Lynne is a Presbyterian minister and author of numerous books and Bible study guides. She lives in Seattle. Read more »
Soon before she left her position in New Zealand as senior lecturer in pastoral theology, Lynne recorded a one-minute video for her departmental website describing what's most important to her in her writing and teaching.
Lynne spoke last year on "Spiritual Practices for Preachers" (recorded as a video on YouTube.) The talk is relevant to anyone in ministry and focuses on how to draw near to God simply as a child of God as well as engaging in spiritual practices for the sake of ministry.
"Lynne's writing is beautiful. Her tone has such a note of hope and excitement about growth. It is gentle and affirming."
— a reader
"Dear Dr. Baab, You changed my life. It is only through God’s gift of the sabbath that I feel in my heart and soul that God loves me apart from anything I do."
— a reader of Sabbath Keeping
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Thursday December 29 2016
“A thankful heart is the parent of all virtues.”—Cicero (106-43 BCE)
Another year will draw to a close in a few days, and the self-help magazines are full of ideas for New Year’s resolutions. I wonder why the recommended task of the last week of year focuses on looking ahead in the area of self-improvement, rather than looking back at the past year for the purpose of thankfulness.
I’ve started this post with a quotation that dates from a long, long time ago in order to show that the significance of thankfulness was recognized, at least by one person, in the ancient world. I love Cicero’s idea that thankfulness gives birth to other virtues. Thankfulness as a psychologically helpful practice is being recognized both in the secular and Christian worlds these days. I wonder how much more motivation for thankfulness we would have if we saw it as “the parent of all virtues.”
“Who does not thank for little will not thank for much.” —Estonian proverb
This second quotation implies that an attitude of thankfulness either permeates a person’s life – with a focus on everything, large or small – or not. The proverb suggests a connection between noticing big and small things to be thankful for. Do you try to notice both?
“The choice for gratitude rarely comes without some real effort. But each time I make it, the next choice is a little easier, a little freer, a little less self-conscious. Because every gift I acknowledge reveals another and another until, finally, even the most normal, obvious and seemingly mundane event or encounter proves to be filled with grace.” —Henri Nouwen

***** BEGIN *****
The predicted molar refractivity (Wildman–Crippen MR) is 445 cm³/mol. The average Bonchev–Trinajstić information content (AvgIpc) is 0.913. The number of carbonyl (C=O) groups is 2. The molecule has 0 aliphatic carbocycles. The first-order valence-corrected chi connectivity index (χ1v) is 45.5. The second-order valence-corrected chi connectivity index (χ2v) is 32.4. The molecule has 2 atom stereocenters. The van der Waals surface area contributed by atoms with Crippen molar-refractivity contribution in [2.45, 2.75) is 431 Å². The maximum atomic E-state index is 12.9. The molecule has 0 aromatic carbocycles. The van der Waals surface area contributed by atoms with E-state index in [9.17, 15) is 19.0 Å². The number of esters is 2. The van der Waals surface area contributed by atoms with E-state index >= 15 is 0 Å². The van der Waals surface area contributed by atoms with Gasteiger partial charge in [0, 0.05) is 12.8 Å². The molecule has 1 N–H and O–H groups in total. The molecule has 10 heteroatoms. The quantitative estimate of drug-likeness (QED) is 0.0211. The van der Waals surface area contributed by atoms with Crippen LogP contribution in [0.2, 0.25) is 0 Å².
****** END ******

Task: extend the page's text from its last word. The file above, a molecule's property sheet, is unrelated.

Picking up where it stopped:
Nouwen is so right that there’s a kind of training involved in learning to be thankful. If we practice thankfulness, we’ll get better at it: “Every gift I acknowledge reveals another.” Noticing things to be grateful for, and extending thanks to the giver on earth or the Giver in heaven, helps us notice more things. Over time our hearts are shaped in the direction of receptivity, and we realize everything good comes to us as a wonderful gift.
“Gratitude follows grace like thunder lightning.” —Karl Barth
Barth like Nouwen connects thankfulness with grace. Barth uses a vivid metaphor to help hammer home this connection. He implies that for people who are aware of God’s grace, thankfulness will be automatic. Is it possible our lack of thankfulness comes from our inability to perceive the magnitude of the grace of God in Jesus Christ?
“For what has been—thanks! For what shall be—yes!” —Dag Hammerskjöld
This last quotation illustrates the connection between thankfulness and hope. We can enter a New Year with hope because we have seen the many gifts of 2016. Even if 2016 was hard year, and I’m sure it was for many people, there were gifts from God and from family and friends mixed in with the hard things. We can look at 2017 with optimism and hope because those good gifts will continue, sometimes in the same form, sometimes in new forms. God’s grace will continue to flow abundantly in the New Year.
In this last week of the year I want to challenge you to do two things:
1. Think of three people who have contributed something positive to your life in 2016. Drop them an email, a text message or a card to express your thanks. Be specific about what you’re thanking them for.
2. Make a list of ten things you can thank God for in 2016. Include things like a place to live and food on your table and the people in your life. Stretch the list to 20 if you can. Post the list on your bathroom mirror, in your kitchen or by your desk, and each time you see it, express your thanks to God.
(Next week: Enter the New Year by listening in on Jesus’ early morning prayer. Illustration: someone I’m thankful for, our son Mike, drawn by another person I’m thankful for, my husband Dave Baab. If you’d like to receive an email when I post on this blog, sign up under “subscribe” in the right hand column.)
This is the last post in a series on quotations I love. Here are the earlier posts:
Richard Halverson on being sent
Secrets and compassion
Four Quotations about attention
Breton Fisherman’s Prayer
Arnold Glasow on feeling at home with people
A. W. Tozer on worship that illuminates work
The Jerusalem Talmud on enjoying good things
Thomas Aqinas on loving people we disagree with
Paul Tournier on building good out of evil
Thomas Merton on our transparent world
Moving from intending to pray to actually praying
Eugene Peterson on paying attention
Regret and fear are thieves
Rick Warren on love and disagreement
Henri Nouwen on being beloved